Humpbacks and orcas and grizzlies, oh my!!
Have you ever wanted to spend 10 days on a beautiful boat, staring out at the gorgeous coastline of southeast Alaska, watching sea otters splashing on the waves, eagles flying overhead as they hunt for fish, whales breaching and bears prowling the shoreline? And all the while taking fantastic photographs to bring home and show family and friends? This is your chance to have that very experience, and you'll have it with a top-notch conservation organization and me, your on-board photography guide.
The Oceanic Society is a non-profit dedicated to conserving the world's oceans by connecting people to nature. Since 1969, they have guided tens of thousands of travelers on life-changing journeys to explore the natural world. Oceanic Society knows how to plan an epic adventure, and this trip to southeast Alaska won't disappoint! Get an in-depth look at the Inside Passage of Southeast Alaska including Glacier Bay and Chatham Strait, while photographing an array of wildlife.
Dates: July 12-21, 2016
About the Trip:
The Oceanic Society has put together an incredible adventure aboard the Snow Goose, a 65-foot power vessel with six private cabins, three bathrooms and two hot showers. A spacious salon offers a comfortable area to gather, with large windows that allow views out to the water for spotting wildlife at any time of day, plus plenty of deck space from which to view breath-taking glaciers and coastline and look for wildlife in the water and on shore.
Exceptional food is provided by the chefs, with a menu that includes everything from warm scones fresh from the oven in the mornings to roasted romanesco and seared local steak in the evenings.
While you'll be as pampered as if you were on a luxury cruise, you'll also feel as if you are aboard a marine biology field station. We have access to six double sea kayaks for exploring closer to shore, plus a large skiff for on-shore ventures. There is a hydrophone for listening to whales, and microscopes for getting a closer look at tiny organisms found along the journey.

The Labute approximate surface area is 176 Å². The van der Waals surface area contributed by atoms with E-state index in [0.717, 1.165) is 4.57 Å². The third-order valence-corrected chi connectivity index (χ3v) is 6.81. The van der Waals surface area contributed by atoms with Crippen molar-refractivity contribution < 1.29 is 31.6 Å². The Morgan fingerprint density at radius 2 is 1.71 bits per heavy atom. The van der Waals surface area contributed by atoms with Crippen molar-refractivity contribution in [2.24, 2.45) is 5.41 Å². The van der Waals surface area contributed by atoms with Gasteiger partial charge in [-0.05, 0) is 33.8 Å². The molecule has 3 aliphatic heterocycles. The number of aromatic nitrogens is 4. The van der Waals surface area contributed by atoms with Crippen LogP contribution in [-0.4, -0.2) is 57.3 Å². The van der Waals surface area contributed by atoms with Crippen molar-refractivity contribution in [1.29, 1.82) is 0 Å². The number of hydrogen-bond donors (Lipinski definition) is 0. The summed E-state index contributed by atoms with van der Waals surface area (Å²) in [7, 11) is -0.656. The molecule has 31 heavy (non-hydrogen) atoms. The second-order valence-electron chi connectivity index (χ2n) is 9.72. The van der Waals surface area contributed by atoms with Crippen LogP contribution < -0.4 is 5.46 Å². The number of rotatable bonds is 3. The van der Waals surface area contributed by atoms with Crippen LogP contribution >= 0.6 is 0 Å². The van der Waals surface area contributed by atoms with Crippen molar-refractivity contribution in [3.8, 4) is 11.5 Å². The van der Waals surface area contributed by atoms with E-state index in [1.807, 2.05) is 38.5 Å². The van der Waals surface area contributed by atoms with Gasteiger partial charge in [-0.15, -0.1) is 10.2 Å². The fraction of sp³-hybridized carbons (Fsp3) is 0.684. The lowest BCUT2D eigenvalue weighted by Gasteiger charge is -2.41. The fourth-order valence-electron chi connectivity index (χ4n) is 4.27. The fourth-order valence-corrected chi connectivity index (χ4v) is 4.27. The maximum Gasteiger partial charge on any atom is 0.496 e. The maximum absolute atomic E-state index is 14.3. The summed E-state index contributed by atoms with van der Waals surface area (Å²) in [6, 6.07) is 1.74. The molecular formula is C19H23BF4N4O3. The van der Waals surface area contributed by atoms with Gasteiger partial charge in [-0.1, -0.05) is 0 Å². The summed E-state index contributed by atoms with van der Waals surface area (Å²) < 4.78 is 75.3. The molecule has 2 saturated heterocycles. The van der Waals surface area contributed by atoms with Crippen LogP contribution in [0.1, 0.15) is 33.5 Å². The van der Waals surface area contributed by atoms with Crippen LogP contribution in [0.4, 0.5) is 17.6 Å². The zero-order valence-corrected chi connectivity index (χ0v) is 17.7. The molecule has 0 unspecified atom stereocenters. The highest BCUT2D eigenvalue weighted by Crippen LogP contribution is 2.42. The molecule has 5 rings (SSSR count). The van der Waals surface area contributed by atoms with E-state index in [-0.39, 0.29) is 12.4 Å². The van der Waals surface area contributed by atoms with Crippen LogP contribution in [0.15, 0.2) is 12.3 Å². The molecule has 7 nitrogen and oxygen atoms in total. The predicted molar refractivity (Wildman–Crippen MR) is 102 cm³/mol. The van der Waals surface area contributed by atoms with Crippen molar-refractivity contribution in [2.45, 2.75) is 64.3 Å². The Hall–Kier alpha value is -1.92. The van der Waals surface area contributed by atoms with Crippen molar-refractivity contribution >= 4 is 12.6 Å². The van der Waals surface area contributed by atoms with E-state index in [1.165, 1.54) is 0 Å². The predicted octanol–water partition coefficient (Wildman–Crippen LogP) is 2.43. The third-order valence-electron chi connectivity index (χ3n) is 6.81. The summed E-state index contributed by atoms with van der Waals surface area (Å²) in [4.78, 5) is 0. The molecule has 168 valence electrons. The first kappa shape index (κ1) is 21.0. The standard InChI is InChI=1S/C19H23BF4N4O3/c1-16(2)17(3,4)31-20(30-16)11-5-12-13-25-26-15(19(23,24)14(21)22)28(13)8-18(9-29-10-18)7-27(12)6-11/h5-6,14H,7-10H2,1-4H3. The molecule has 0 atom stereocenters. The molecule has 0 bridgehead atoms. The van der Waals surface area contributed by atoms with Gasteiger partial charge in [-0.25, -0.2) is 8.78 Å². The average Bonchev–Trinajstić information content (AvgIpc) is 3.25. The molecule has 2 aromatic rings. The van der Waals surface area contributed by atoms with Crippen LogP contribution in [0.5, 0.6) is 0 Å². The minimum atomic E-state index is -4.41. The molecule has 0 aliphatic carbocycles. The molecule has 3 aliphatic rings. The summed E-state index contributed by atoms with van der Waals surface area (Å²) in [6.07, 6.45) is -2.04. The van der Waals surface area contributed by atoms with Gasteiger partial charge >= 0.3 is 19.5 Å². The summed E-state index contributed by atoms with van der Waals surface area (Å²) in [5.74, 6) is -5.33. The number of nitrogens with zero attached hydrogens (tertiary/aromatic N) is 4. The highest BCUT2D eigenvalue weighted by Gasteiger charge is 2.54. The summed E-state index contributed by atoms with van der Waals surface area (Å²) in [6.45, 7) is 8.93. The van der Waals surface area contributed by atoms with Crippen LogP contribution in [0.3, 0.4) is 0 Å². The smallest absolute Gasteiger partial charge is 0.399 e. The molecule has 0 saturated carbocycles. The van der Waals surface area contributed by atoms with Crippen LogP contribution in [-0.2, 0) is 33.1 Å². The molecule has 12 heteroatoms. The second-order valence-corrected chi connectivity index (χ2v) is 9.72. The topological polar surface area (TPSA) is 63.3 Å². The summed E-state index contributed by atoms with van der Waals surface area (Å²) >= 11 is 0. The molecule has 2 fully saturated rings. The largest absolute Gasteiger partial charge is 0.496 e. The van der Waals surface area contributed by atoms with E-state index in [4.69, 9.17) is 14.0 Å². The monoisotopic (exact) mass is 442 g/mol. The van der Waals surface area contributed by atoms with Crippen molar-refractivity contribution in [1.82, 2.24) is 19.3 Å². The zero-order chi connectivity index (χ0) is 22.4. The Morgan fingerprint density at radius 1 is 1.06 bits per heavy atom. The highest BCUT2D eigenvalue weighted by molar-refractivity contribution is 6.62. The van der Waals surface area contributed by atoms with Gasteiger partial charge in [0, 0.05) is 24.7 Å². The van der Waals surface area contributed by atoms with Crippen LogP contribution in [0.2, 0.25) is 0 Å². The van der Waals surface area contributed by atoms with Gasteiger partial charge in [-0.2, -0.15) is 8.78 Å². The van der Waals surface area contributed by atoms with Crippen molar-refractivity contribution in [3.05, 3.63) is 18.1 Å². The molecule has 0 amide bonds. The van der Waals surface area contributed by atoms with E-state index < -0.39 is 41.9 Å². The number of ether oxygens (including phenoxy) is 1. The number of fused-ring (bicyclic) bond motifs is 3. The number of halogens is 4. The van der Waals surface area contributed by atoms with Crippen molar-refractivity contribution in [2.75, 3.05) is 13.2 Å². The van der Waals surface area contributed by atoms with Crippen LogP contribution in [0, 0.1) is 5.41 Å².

Bring your camera gear as I will offer help and instruction on getting the best photos possible of the wildlife we spot along the way. With our small group, we'll have plenty of opportunity for one-on-one time, with tutoring for proper exposure and settings, composition, and capturing action, as well as editing and post-processing advice in the evenings. If you're an experienced photographer, you'll find incredible opportunities to add to your portfolio, and if you're a beginner with your camera, you'll have plenty of personal guidance in getting great shots. Whatever your experience level, you'll leave the trip with not only a refreshed spirit, but a great collection of photos!
Oceanic Society and the Snow Goose crew are committed to research and conservation. You will learn about the local flora and fauna, and get an intimate look at a fascinating, diverse and stunningly beautiful ecosystem. All those with an adventurous spirit and curious mind are welcome!
The wildlife we'll see:
One of the main spectacles of the Inside Passage of Alaska is the large number of humpback whales feeding during the summer months. You'll witness their unique strategy of bubble net feeding, as well as their famous breaching behavior. Resident and transient orcas are present in the area, as are Dall's porpoise, Stellar sea lions, sea otters, and harbor seals.
In the skies above, you are certain to have many opportunities for viewing bald eagles. We are also likely to see golden eagles, puffins, oystercatchers, harlequin ducks, loons, cormorants, surf scoters, and a variety of gull species.
Along the shoreline, keep a sharp eye out for moose, grizzly bears, black bears, and wolves.